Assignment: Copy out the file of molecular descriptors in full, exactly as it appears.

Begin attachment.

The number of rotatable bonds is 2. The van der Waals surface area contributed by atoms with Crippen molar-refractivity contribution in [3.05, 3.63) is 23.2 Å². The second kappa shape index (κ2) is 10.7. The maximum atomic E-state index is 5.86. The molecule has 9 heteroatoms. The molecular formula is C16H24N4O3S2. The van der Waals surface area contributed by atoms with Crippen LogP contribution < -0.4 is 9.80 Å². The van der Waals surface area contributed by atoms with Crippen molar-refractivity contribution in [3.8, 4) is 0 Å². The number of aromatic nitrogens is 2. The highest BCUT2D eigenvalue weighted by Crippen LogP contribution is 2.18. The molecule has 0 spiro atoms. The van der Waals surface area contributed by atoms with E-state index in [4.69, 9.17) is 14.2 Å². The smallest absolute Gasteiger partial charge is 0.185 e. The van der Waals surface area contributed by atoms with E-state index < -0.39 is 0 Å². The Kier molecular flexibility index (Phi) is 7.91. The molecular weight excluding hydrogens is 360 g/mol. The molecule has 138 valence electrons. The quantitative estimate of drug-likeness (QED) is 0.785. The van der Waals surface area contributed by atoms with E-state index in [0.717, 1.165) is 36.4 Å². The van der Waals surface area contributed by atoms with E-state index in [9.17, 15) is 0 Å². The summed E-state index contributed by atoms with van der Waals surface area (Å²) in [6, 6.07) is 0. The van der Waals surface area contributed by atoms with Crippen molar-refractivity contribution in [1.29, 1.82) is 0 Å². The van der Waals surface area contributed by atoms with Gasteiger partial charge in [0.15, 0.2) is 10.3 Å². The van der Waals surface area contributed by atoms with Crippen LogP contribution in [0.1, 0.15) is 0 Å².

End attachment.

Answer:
The number of rotatable bonds is 2. The van der Waals surface area contributed by atoms with Crippen molar-refractivity contribution in [3.05, 3.63) is 23.2 Å². The second kappa shape index (κ2) is 10.7. The maximum atomic E-state index is 5.86. The molecule has 9 heteroatoms. The molecular formula is C16H24N4O3S2. The van der Waals surface area contributed by atoms with Crippen LogP contribution < -0.4 is 9.80 Å². The van der Waals surface area contributed by atoms with Crippen molar-refractivity contribution in [3.8, 4) is 0 Å². The number of aromatic nitrogens is 2. The highest BCUT2D eigenvalue weighted by Crippen LogP contribution is 2.18. The molecule has 0 spiro atoms. The van der Waals surface area contributed by atoms with E-state index in [4.69, 9.17) is 14.2 Å². The smallest absolute Gasteiger partial charge is 0.185 e. The van der Waals surface area contributed by atoms with E-state index < -0.39 is 0 Å². The Kier molecular flexibility index (Phi) is 7.91. The molecular weight excluding hydrogens is 360 g/mol. The molecule has 138 valence electrons. The quantitative estimate of drug-likeness (QED) is 0.785. The van der Waals surface area contributed by atoms with E-state index in [0.717, 1.165) is 36.4 Å². The van der Waals surface area contributed by atoms with E-state index in [9.17, 15) is 0 Å². The summed E-state index contributed by atoms with van der Waals surface area (Å²) in [6, 6.07) is 0. The van der Waals surface area contributed by atoms with Crippen molar-refractivity contribution in [1.29, 1.82) is 0 Å². The van der Waals surface area contributed by atoms with Gasteiger partial charge in [0.15, 0.2) is 10.3 Å². The van der Waals surface area contributed by atoms with Crippen LogP contribution in [0.1, 0.15) is 0 Å².